“Your old virginity is like one of our French withered pears: it looks ill, it eats dryly.” Bertram, As You Like It
This is an old, old recipe that Griggers herself has updated rather. In Medieval times a variety of pear called Wardens were used that were rock hard and required an hour’s cooking beforehand. These days, we use eating pears so it’s a lot quicker to make. It is best though to use unripe pears for this, though it doesn’t really matter what kind.
A some of you may know, one of my gripes is picky eaters. Vegetarianism and veganism don’t come under that term ofr me though. I think making a moral stance against eating animals or using the products of animals certainly has a lots of merit. Not eating honey is a bit stupid though. Anyway, what IS annoying is veggies who ARE picky. I mean, what is the point of restricting your diet if you don’t like most stuff anyway. Luckily noone fell into that category this night!
The quinces I bought the other day were beginning to look a bit sad and I needed to use them up with something. I really like quince, so quince jelly was the obvious choice – making a few jars of this would mean I would still be eating them way beyond their season had ended.
By the way, this recipe can be followed as is but with medlars, sorbs or crab apples, so if you are lucky enough to know where their might be some growing near you try this jelly.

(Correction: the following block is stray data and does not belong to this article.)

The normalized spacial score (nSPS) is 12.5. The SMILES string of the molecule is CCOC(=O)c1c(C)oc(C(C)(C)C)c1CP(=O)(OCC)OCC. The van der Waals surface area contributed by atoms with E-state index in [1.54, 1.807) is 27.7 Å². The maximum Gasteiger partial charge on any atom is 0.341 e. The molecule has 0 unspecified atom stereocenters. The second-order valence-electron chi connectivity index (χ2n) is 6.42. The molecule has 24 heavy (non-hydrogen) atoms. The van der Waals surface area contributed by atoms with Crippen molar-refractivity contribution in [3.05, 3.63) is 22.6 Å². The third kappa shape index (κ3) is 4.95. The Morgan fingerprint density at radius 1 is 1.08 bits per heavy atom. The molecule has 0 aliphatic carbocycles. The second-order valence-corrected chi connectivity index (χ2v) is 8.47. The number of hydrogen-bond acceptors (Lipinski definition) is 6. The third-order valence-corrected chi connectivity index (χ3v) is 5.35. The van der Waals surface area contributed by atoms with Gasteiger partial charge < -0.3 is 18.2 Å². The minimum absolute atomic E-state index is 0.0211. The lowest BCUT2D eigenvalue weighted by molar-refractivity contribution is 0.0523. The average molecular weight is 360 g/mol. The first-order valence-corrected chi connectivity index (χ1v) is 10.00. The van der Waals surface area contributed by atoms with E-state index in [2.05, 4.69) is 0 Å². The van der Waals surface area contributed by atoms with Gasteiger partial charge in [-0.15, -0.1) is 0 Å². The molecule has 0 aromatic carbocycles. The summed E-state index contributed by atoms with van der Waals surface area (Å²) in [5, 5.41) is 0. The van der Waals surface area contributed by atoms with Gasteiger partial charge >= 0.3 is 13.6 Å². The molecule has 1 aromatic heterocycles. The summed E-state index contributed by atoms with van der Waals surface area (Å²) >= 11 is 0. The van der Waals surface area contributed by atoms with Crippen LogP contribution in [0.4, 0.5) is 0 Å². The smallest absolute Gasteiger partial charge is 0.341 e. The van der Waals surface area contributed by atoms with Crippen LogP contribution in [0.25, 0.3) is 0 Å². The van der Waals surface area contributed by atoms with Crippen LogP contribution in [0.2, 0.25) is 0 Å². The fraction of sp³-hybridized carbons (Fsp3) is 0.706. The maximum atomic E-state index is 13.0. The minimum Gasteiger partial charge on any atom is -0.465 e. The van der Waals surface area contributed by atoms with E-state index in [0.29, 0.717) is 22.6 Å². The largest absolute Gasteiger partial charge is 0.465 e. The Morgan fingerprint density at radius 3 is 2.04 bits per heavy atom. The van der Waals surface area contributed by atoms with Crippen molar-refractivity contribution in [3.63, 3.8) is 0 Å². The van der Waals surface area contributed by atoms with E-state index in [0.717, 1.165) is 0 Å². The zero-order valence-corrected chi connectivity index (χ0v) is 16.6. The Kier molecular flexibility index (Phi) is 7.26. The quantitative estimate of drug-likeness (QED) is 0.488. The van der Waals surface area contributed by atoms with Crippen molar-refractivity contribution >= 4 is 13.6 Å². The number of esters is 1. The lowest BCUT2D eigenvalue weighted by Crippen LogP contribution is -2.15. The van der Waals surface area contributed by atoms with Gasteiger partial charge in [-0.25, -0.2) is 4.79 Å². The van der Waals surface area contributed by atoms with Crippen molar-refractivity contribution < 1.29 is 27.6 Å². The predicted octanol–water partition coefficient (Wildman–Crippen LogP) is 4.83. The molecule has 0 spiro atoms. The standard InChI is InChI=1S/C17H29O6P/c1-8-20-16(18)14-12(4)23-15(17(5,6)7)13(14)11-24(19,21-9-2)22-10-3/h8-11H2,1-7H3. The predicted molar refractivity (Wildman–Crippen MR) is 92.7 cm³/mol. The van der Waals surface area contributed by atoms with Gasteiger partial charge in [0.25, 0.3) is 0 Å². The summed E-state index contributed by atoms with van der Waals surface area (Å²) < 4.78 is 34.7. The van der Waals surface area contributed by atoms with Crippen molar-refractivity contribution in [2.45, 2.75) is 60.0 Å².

Quince jelly can be used like any fruit jelly, but is typically an accompaniment to cheeses, game and turkey.
#114 Quince Jelly – 6.5/10. A nice conserve, but I perhaps more apple than I should have, as the quince flavour is not super strong and is sweeter than I’m used to. That said, I used as jam and I think it’ll be a lot better with some game or cheese. Also, the recipe’s very good as I got four jars of jelly from just two quince!
I went into Unicorn in Chorlton, Manchester to stock up on my favourite seasonal fruit and vegetables – this time of year they are quince, Jerusalem artichokes and Seville oranges. Once I’d bought them, it was a quick trawl through the book to see what I could do with them. The one recipe that didn’t require me to buy anything extra, other than was in my store cupboard, was quince comfits; all they need is water and sugar.
FYI: A comfit is a sugary sweet, rather like a pastille, that go way back In fact, quince comfits were made as part as Henry IV’s coronation banquet in 1399. This is a fact that I’m still in awe of. Get some made if you find some quinces and have a rare medieval treat!
Scrub the fluffy stuff that coats the quince’s skins, wash them thoroughly, and chop roughly. Put them in a pan with around an inch of water and simmer them, covered, until they are very soft. This takes a while as they are so hard, so keep a check on them and add extra water if need be to prevent them boiling dry. Once they are very soft, pass them through a sieve and weigh the pulp. Return it to the pan and add an equal weight of sugar. Bring it to the boil and allow to simmer, pop and bubble for up to half an hour. Make sure you stir it often to prevent it catching. It is ready when the mixture comes away from the sides as you stir. Pour the mixture into Swiss roll tins or sandwich tins that have been lined with greaseproof paper. Now you have to be patient – the mixture has to be dried slowly in a very low oven (less than 50ºC) or in the airing cupboard for a few days. Cut it into squares and shake the sweets in a tub of caster sugar to coat them. Hey Presto: Medieval sweets!